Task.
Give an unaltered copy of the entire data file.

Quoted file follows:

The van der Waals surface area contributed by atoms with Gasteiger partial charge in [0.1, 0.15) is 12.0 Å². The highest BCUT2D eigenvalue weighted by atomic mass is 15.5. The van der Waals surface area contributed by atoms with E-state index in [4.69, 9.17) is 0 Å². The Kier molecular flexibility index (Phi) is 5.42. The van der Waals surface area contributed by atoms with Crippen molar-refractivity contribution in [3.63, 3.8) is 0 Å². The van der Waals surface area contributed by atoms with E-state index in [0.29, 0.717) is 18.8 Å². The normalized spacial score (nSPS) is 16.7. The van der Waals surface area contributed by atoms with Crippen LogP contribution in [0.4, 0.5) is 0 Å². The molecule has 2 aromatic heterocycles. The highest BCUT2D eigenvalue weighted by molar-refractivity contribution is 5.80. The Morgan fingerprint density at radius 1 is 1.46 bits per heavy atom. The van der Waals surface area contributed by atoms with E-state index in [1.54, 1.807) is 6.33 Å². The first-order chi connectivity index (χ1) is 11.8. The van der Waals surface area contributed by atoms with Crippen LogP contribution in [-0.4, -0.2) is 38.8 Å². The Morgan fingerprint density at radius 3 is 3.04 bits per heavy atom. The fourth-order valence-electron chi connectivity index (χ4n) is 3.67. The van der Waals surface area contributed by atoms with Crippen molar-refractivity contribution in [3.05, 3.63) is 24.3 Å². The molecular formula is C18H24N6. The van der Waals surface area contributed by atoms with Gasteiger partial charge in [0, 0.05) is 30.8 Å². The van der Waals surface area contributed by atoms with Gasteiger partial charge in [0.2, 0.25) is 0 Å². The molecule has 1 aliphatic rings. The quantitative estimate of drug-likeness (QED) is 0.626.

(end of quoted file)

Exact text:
The van der Waals surface area contributed by atoms with Gasteiger partial charge in [0.1, 0.15) is 12.0 Å². The highest BCUT2D eigenvalue weighted by atomic mass is 15.5. The van der Waals surface area contributed by atoms with E-state index in [4.69, 9.17) is 0 Å². The Kier molecular flexibility index (Phi) is 5.42. The van der Waals surface area contributed by atoms with Crippen molar-refractivity contribution in [3.63, 3.8) is 0 Å². The van der Waals surface area contributed by atoms with E-state index in [0.29, 0.717) is 18.8 Å². The normalized spacial score (nSPS) is 16.7. The van der Waals surface area contributed by atoms with Crippen LogP contribution in [0.4, 0.5) is 0 Å². The molecule has 2 aromatic heterocycles. The highest BCUT2D eigenvalue weighted by molar-refractivity contribution is 5.80. The Morgan fingerprint density at radius 1 is 1.46 bits per heavy atom. The van der Waals surface area contributed by atoms with E-state index in [1.54, 1.807) is 6.33 Å². The first-order chi connectivity index (χ1) is 11.8. The van der Waals surface area contributed by atoms with Crippen LogP contribution in [-0.4, -0.2) is 38.8 Å². The Morgan fingerprint density at radius 3 is 3.04 bits per heavy atom. The fourth-order valence-electron chi connectivity index (χ4n) is 3.67. The van der Waals surface area contributed by atoms with Crippen molar-refractivity contribution in [3.05, 3.63) is 24.3 Å². The molecular formula is C18H24N6. The van der Waals surface area contributed by atoms with Gasteiger partial charge in [0, 0.05) is 30.8 Å². The van der Waals surface area contributed by atoms with Gasteiger partial charge in [0.2, 0.25) is 0 Å². The molecule has 1 aliphatic rings. The quantitative estimate of drug-likeness (QED) is 0.626.